With integrated watershed management in place, managers will better understand the factors driving water flow, and be able to incorporate that knowledge into all planning decisions, including decisions for any future flow control infrastructure. Integrated watershed management will help ensure nature is thriving alongside a robust Muskoka economy and lifestyle, plus cost-effective management and fewer unpleasant surprises when spring comes around each year.



We need more than just an update to the Muskoka River Water Management Plan

By Kevin Trimble, MWC Chair


Mary Lake Dam


The “Flood of 2019” is now a common term in Muskoka. In its aftermath, there has been an urgent need to focus political will and resources on helping people recover their own losses and on fixing public infrastructure. Almost as urgent, there has also been a call to gain a better understanding of the causes of floods and to prepare ourselves to live with the next one.


But how do we do this? Many people are calling for an update to the Muskoka River Water Management Plan (MRWMP) because this plan is out-of-date and deals primarily with the operation of dams in the Muskoka watershed.


But is that enough on its own? The MRWMP was not designed to manage floods. According to MWC’s Patricia Arney, there are many other human and natural features across the entire watershed that should be considered.


Watershed hydrology, which is the study of how water moves across the landscape, both on land and in waterbodies, is needed to create a broader understanding of the origins and management of flows. Watershed hydrology is used to create a water budget, which is like a financial budget where money comes from a variety of sources into our accounts and goes out as expenses.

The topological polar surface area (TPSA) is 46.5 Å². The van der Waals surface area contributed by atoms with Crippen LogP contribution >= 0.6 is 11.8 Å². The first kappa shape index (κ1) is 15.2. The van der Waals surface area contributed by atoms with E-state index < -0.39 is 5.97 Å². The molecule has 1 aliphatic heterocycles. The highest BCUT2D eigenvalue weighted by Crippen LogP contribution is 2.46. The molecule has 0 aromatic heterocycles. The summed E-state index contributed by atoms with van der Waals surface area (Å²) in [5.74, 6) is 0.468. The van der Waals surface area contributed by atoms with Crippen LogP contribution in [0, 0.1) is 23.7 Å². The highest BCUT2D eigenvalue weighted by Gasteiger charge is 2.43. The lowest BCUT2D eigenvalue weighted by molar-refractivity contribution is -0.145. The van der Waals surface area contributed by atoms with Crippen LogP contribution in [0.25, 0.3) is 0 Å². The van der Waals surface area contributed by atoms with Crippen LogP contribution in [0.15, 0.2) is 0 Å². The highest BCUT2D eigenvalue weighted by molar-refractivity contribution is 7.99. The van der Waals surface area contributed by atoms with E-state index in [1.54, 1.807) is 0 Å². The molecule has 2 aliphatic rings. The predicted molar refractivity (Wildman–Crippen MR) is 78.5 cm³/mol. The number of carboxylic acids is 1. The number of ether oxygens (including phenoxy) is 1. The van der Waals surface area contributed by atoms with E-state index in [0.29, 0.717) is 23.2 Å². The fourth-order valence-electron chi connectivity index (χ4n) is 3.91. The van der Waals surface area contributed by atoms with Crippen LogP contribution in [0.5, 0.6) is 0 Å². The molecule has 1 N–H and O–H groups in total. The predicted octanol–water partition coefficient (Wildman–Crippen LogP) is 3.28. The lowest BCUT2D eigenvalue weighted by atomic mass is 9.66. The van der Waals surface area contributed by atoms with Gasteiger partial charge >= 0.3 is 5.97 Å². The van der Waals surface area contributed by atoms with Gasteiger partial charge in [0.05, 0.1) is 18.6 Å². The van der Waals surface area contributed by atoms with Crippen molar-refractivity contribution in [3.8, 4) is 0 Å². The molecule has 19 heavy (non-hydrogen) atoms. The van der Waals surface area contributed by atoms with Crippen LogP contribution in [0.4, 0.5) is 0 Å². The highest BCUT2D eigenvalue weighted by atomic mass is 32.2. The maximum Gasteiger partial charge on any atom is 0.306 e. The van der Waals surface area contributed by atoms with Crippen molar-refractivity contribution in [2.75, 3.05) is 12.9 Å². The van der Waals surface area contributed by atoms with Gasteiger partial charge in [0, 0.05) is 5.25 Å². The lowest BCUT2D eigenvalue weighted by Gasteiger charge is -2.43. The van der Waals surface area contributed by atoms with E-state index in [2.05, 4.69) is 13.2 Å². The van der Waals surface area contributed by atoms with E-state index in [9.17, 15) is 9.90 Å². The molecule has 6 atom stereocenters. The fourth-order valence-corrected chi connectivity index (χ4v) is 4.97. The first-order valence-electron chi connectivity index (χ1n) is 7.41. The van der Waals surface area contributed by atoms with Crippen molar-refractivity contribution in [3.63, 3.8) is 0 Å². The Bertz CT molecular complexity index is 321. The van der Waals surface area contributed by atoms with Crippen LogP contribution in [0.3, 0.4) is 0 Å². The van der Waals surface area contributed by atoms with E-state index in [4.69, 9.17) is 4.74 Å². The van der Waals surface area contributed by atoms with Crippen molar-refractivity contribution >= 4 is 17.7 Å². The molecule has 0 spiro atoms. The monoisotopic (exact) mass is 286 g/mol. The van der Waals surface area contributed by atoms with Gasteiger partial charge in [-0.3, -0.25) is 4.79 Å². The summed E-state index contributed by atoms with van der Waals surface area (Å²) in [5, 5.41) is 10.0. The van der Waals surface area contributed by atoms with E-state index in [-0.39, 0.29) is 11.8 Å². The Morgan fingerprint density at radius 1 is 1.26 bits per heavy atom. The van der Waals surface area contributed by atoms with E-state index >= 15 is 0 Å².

In a water budget, water comes in through rain and snow, groundwater and flow from upstream. Some of that water soaks into the ground, some goes back to the atmosphere (about half of our annual precipitation is pumped back to the atmosphere by our forests), some is stored in wetlands, and lakes. The leftover water flows downstream.


Now imagine that our watershed is made up of many small pieces of land, like pieces of a puzzle. A water budget can be made for each piece to see how it contributes to the whole. Water coming out of all the pieces collects into small streams, then bigger rivers and lakes.


Each piece of the watershed has its own natural infrastructure to manage the flows that are released. Some pieces have deeper soils for groundwater recharge. Forests to pump water into the atmosphere. Ground vegetation also pumps water and maintains soils and channels. Wetlands store water. Some pieces have been modified or removed by human land uses like development and infrastructure and now produce more excess flow. So how we manage each small piece of the watershed affects river flows and lake levels. But first we need to understand how all of the pieces work and how they fit together.


With poorly managed home finances, debt leads to expenses that allow too much money to flow out too fast.


Good flood management means managing excess runoff from every piece of the watershed, so by the time excess flows get into big rivers and lakes, there is less flood water to manage. An updated MRWMP is only one part of our portfolio. That’s like controlling our chequing account while draining our credit cards, RSPs and savings accounts.


Each corner of the watershed has unique opportunities for flood control if we use a broad watershed hydrology approach to understand how the pieces all work together. We need to assess and conserve all of our natural infrastructure, including wetlands, headwater streams and forests. We also need to look at our built infrastructure in a different light and to consider building new natural infrastructure where it makes sense. We may also need new kinds of controls on how and where we build.


Watershed hydrology forms the backbone of an integrated watershed management strategy which will be the subject of an upcoming article.